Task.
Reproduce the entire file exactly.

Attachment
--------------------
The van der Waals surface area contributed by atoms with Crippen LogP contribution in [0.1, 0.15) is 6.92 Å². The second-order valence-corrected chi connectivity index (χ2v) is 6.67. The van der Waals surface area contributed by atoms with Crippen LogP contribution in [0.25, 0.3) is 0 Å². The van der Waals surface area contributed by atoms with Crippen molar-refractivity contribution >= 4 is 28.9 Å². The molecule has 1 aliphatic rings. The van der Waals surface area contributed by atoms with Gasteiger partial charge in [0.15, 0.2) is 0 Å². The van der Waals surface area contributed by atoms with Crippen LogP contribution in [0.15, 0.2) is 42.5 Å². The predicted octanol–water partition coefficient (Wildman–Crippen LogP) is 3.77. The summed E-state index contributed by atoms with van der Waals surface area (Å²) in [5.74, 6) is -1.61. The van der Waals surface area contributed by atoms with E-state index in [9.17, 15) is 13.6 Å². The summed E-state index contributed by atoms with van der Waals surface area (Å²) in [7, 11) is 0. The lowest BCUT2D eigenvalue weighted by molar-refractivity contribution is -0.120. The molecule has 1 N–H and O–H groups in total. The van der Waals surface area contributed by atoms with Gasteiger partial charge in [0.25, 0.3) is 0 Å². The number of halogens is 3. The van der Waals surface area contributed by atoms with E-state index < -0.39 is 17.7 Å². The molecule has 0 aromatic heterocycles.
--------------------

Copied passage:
The van der Waals surface area contributed by atoms with Crippen LogP contribution in [0.1, 0.15) is 6.92 Å². The second-order valence-corrected chi connectivity index (χ2v) is 6.67. The van der Waals surface area contributed by atoms with Crippen LogP contribution in [0.25, 0.3) is 0 Å². The van der Waals surface area contributed by atoms with Crippen molar-refractivity contribution >= 4 is 28.9 Å². The molecule has 1 aliphatic rings. The van der Waals surface area contributed by atoms with Gasteiger partial charge in [0.15, 0.2) is 0 Å². The van der Waals surface area contributed by atoms with Crippen LogP contribution in [0.15, 0.2) is 42.5 Å². The predicted octanol–water partition coefficient (Wildman–Crippen LogP) is 3.77. The summed E-state index contributed by atoms with van der Waals surface area (Å²) in [5.74, 6) is -1.61. The van der Waals surface area contributed by atoms with E-state index in [9.17, 15) is 13.6 Å². The summed E-state index contributed by atoms with van der Waals surface area (Å²) in [7, 11) is 0. The lowest BCUT2D eigenvalue weighted by molar-refractivity contribution is -0.120. The molecule has 1 N–H and O–H groups in total. The van der Waals surface area contributed by atoms with Gasteiger partial charge in [0.25, 0.3) is 0 Å². The number of halogens is 3. The van der Waals surface area contributed by atoms with E-state index < -0.39 is 17.7 Å². The molecule has 0 aromatic heterocycles.